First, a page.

The January issue of the Harvard Business Review is on decision making, and they cover an array of issues on this topic. One aspect that got me thinking was the area of group decision making. They point out the dangers of decisions by consensus where decisions are easily made without conflict or debate. HBR points out the relevancy of "groupthink," a term coined by a psychologist in 1972 and which Wikipedia describes as follows:
In a groupthink situation, each member of the group attempts to conform his or her opinions to what they believe to be the consensus of the group. In a general sense this seems to be a very rational way to approach the situation. However this results in a situation in which the group ultimately agrees upon an action which each member might individually consider to be unwise.
When I think back on strategic decision-making meetings that I've been involved in, the least satisfying ones were those where no competing concepts were debated or given serious discussion. By "debated" I am not referring to a simple identification of alternatives followed by agreement (or silence) by everyone that the alternatives should be dismissed ("Okay, Plan A is consistent with our corporate approach. Well, let's consider Plan B--no one likes that one, do they?" <play cricket_sounds.wav>). The legal system is (simplistically speaking) designed to place opposing viewpoints against each other and let the best one win--respect for this conflict-resolution approach in business could benefit corporate decision making processes. Unfortunately, concepts and viewpoints that conflict with a company's norm are often immediately shot down as absurd or obviously not worth consideration (see my post on the No Instinct and Bill Kinnon's on the Idea-Killing Manager).
When I consider healthy discussions that take place in the scientific world, vigorous debate (or at least consideration) of opposing alternatives is critical for the successful development of ideas and identification of promising new areas of research. The ideas that withstand critical challenges from colleagues end up being the most robust and strongest theories. The best scientific labs that I've experienced have regular meetings where no assumptions go unchallenged, and alternatives to the consensus thinking are given serious consideration, with everyone in the lab actively participating in this process. If there is a debate over a point or competing hypotheses are uncovered in the lab meeting, people follow up with research/analysis that allows the different hypotheses to be proved or disproved--or at least enough evidence is gathered to indicate clear support of one hypothesis over the others. This approach often leads to whole new lines of funded research, the equivalent of creating a new product line or market.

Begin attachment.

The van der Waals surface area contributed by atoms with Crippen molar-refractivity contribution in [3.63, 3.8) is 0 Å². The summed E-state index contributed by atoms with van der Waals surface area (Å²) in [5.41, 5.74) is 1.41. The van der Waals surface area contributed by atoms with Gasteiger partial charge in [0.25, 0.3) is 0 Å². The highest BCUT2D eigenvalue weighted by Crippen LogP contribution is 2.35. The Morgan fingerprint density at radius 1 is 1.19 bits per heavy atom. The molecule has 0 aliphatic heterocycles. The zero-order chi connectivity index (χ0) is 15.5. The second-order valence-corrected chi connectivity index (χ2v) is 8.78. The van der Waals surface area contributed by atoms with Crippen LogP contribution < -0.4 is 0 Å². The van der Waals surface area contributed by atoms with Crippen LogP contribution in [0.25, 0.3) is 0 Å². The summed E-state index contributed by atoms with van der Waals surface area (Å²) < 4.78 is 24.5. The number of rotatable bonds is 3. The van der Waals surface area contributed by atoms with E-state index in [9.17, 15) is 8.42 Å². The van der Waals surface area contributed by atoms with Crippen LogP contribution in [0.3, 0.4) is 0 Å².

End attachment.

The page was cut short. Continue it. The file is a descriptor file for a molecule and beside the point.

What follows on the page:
Now, think about decision-making business meetings in which you have attended. First, how many of them consisted of a couple people doing all of the talking, with the other people contributing nothing to the discussion--their silence an implicit agreement with whatever the primary speaker concludes? Ever wonder why those silent people were in the meeting in the first place? Some may be there as legitimate observers, simply absorbing information to relay to their group or to incorporate into their own group's process. Most of the silent ones, however, probably have something to say but learned a long time ago that comments contrary to the company's normal viewpoint are quickly dismissed or given lipservice. Those people who sit silently keeping their ideas to themselves have become "obsolete".
Second, when was the last time that someone followed up on a competing idea by analyzing it and reporting their results back to those who were in the meeting? Rather than summary dismissals meted out to novel concepts or challenges to status quo thinking, one or more people should be tasked to develop the idea further until the evidence supports or disproves the value of the novelty. Spend a little time and ignore the No Instinct. I'm going to guess that people might complain that this requires time and resources that people don't have, but that excuse has become a routine defense for all inaction these days. Doing the extra work necessary to come to conclusions is what put IDEO on the map. They don't make critical design decisions by spending 30 minutes sitting around a conference table looking at options on PowerPoint slides (remember the last time that you sat in a meeting where everyone looked at 5 different designs on a projector or hand out, then everyone agreed on the preferred design--the final decision based on a single inactive graphical representation), IDEO creates several different prototypes and spends time observing and documenting user interactions. A process that requires time and resources, but allows IDEO to optimize their design-decision process.